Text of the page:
OKLAHOMA CITY (KFOR) – Just days before the state is set to execute a death row inmate, attorneys are asking the U.S. Supreme Court to intervene.

On December 20, 2002, Benjamin Cole told investigators that he was trying to get his 9-month-old daughter to stop crying when he grabbed the baby by the ankles and pushed her legs toward her head until she flipped over.

The baby’s spine was snapped in half and her aorta was completely torn through, according to investigators.

For years, Cole’s attorneys have said that he has suffered from untreated paranoid schizophrenia, and more recently, his attorneys have claimed that Cole’s condition has deteriorated significantly while on death row.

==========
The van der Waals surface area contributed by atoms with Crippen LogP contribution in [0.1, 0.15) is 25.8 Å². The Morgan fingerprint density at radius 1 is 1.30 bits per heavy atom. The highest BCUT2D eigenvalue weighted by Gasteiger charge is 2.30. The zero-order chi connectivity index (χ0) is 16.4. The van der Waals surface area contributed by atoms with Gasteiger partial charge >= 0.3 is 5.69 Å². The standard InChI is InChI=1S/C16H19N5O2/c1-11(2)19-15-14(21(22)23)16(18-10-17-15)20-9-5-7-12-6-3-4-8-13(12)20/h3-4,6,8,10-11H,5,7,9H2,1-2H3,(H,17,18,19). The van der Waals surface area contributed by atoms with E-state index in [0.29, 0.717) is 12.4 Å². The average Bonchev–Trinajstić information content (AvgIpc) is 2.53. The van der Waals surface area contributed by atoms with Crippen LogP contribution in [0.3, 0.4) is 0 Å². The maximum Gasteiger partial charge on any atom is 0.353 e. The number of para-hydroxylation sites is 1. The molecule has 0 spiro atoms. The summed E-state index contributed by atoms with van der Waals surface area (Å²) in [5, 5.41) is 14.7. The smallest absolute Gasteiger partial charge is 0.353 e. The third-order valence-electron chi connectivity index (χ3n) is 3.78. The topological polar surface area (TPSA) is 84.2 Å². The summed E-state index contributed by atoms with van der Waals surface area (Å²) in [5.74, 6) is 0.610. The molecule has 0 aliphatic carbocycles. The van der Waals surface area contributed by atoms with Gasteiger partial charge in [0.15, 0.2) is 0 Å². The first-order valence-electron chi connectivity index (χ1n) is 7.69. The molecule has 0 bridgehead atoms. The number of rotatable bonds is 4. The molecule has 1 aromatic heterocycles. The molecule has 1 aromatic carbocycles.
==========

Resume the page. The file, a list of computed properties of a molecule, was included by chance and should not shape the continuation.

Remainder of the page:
The Oklahoma Attorney General’s Office says an independent evaluator found Cole is competent enough to be executed.

On Friday, attorneys for Cole filed a request for a stay of execution in the United States Supreme Court.

The stay application asks the court for more time to determine whether Oklahoma’s procedure for determining pre-execution competency violates the Eighth Amendment.

Attorneys argue that both the United States Constitution and Oklahoma law forbid the execution of a person who is mentally incompetent.

Cole is scheduled to be executed on Oct. 20, 2022.